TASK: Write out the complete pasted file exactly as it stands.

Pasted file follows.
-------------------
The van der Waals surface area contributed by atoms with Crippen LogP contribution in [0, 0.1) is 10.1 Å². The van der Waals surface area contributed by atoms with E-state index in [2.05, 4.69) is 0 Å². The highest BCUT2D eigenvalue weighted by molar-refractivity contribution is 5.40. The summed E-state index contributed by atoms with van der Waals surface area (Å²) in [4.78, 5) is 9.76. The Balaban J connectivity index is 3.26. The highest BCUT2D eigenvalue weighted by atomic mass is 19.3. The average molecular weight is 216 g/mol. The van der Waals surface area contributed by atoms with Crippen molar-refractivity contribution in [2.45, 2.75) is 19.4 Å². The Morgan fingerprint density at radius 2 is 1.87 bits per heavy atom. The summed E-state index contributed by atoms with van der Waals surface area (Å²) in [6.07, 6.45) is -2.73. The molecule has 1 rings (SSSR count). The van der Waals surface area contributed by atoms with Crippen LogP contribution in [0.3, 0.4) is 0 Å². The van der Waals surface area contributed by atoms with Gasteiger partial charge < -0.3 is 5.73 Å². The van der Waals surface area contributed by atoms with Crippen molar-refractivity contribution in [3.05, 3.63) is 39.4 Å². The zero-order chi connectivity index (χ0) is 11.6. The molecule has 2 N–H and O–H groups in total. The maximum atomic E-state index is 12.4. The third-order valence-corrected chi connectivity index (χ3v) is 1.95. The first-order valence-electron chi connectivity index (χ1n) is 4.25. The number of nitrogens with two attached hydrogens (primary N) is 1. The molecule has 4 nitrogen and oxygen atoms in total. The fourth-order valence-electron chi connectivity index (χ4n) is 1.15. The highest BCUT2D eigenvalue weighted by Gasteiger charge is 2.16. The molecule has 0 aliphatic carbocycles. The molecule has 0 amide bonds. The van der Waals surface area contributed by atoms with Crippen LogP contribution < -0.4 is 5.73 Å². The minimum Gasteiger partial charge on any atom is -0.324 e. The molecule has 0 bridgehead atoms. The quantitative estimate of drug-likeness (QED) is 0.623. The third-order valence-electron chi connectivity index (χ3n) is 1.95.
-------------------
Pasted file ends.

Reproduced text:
The van der Waals surface area contributed by atoms with Crippen LogP contribution in [0, 0.1) is 10.1 Å². The van der Waals surface area contributed by atoms with E-state index in [2.05, 4.69) is 0 Å². The highest BCUT2D eigenvalue weighted by molar-refractivity contribution is 5.40. The summed E-state index contributed by atoms with van der Waals surface area (Å²) in [4.78, 5) is 9.76. The Balaban J connectivity index is 3.26. The highest BCUT2D eigenvalue weighted by atomic mass is 19.3. The average molecular weight is 216 g/mol. The van der Waals surface area contributed by atoms with Crippen molar-refractivity contribution in [2.45, 2.75) is 19.4 Å². The Morgan fingerprint density at radius 2 is 1.87 bits per heavy atom. The summed E-state index contributed by atoms with van der Waals surface area (Å²) in [6.07, 6.45) is -2.73. The molecule has 1 rings (SSSR count). The van der Waals surface area contributed by atoms with Crippen LogP contribution in [0.3, 0.4) is 0 Å². The van der Waals surface area contributed by atoms with Gasteiger partial charge < -0.3 is 5.73 Å². The van der Waals surface area contributed by atoms with Crippen molar-refractivity contribution in [3.05, 3.63) is 39.4 Å². The zero-order chi connectivity index (χ0) is 11.6. The molecule has 2 N–H and O–H groups in total. The maximum atomic E-state index is 12.4. The third-order valence-corrected chi connectivity index (χ3v) is 1.95. The first-order valence-electron chi connectivity index (χ1n) is 4.25. The number of nitrogens with two attached hydrogens (primary N) is 1. The molecule has 4 nitrogen and oxygen atoms in total. The fourth-order valence-electron chi connectivity index (χ4n) is 1.15. The highest BCUT2D eigenvalue weighted by Gasteiger charge is 2.16. The molecule has 0 aliphatic carbocycles. The molecule has 0 amide bonds. The van der Waals surface area contributed by atoms with Crippen LogP contribution < -0.4 is 5.73 Å². The minimum Gasteiger partial charge on any atom is -0.324 e. The molecule has 0 bridgehead atoms. The quantitative estimate of drug-likeness (QED) is 0.623. The third-order valence-electron chi connectivity index (χ3n) is 1.95.